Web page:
Remembering Golu and Sundal
When boredom takes me to Facebook and a quick skim brings to the screen a series of Golu and Navarathri pictures, my own series of pictures floods my mind. It makes me reminiscent of all those long ago Navarathris at home. In that safe corner in my head, I have vivid memories kept of those days.
Navarathri was to me, mostly about the Golu.
I would await the week excitedly. I would begin my prep a couple of days ahead of the festival. My part was the ‘park’. I even then, loved feeling self-important. I would, in pride, go about my task. Mom would get me a handful of seeds from somewhere. I’d get dig out some mud and clay from the garden, fill an aluminium tray with it and sow the seeds. The tray was mostly kept upstairs in a corner of the Hammock room – my favorite one. I’d check for some green sprouting out, every hour. I’d water it every time it looked dry. Just the sight of tiny green grass like things would delight me. In two days, the tray would look like a farm; little green shoots causing it to look like a miniature of the neat square shaped farms you see outside trains’ windows. My little park would go at the bottom of the odd number of steps in the Golu. I’d put men and cars in and around it. I’d help mom unwrap the bommais (doll) in the huge trunk and decide which one be placed where. We had one set of idols of the Tridevi – Lakshmi (the Goddess of Wealth), Saraswathi (the Goddess of
Knowledge) and Parvathi (the Goddess of Power) that would always go in the centre. Other idols would be placed around and on the other steps. We even had a set with a group of Ganeshs playing Tennis (or cricket, I don’t remember). I’d come back once the Golu’s all done, like I was a supervisor, to take a second look and to make sure they were all placed equidistant from each other. When it did look perfect, I’d run around in glee. The elation I derived from this was one of having built something wonderful. It’s not just inexplicable, but to the now-me, quite incomprehensible.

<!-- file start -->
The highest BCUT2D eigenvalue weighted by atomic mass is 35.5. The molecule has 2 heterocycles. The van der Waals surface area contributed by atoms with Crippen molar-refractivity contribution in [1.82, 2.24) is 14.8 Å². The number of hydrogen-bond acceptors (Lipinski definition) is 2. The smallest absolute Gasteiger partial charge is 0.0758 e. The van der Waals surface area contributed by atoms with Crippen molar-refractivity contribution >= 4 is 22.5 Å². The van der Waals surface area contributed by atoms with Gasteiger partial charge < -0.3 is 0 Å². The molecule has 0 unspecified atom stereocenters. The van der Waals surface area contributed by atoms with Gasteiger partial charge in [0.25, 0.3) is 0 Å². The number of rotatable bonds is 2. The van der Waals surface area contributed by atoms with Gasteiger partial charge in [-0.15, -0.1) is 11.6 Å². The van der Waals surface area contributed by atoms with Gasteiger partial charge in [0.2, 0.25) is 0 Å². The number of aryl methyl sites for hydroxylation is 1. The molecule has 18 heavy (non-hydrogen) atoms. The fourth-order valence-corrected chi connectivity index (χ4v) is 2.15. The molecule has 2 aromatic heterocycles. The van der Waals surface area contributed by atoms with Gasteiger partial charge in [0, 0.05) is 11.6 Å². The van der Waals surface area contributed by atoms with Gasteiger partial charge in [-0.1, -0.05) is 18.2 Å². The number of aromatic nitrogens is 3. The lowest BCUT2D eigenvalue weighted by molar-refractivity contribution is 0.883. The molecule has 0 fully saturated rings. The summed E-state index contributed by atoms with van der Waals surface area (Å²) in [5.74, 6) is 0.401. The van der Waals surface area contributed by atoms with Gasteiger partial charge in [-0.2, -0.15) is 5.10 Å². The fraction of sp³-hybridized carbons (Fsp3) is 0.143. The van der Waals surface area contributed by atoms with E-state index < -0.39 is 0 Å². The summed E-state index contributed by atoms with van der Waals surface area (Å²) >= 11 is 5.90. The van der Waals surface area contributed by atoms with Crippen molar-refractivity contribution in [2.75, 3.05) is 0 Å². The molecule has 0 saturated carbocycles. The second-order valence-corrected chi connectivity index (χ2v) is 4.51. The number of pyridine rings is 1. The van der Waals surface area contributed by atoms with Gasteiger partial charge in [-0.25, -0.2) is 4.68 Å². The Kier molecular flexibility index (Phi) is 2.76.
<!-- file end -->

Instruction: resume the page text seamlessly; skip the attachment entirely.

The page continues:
I’d accompany mom to houses of friends and relatives as customary of Navarathri. I would even sing the one Carnatic song I knew well, when asked to (after making a fuss I admit). I’d sing it loudly and tunelessly. Yet proudly and shamelessly. I’d eat the Sundal (which is what I miss the most this year) and leave with a gift I’d always get. The ninth day, my favorite one – Saraswathi Pooja, I’d place one book for every subject in school, in the Pooja room. The next day, on Vijayadasami, I’d read a random sentence from each of them (to make sure I don’t give Saraswathi a reason to cause me to screw any subject up) and then run away to do something else.
It’s been at least 10 years since the last time I was excited about this festival. The excitement for Golu slowly evaporated, quite like that of Diwali’s crackers. This year, the bommais probably stay in the trunk. I don’t know, I haven’t asked mom or dad. I just woke up this morning more than 700kms away from home, hungry and wishing I had a cup of Sundal and I decided to write this.
This year, my 6th one away from home, I miss Navarathri and the Sundal, for the first time in all these years.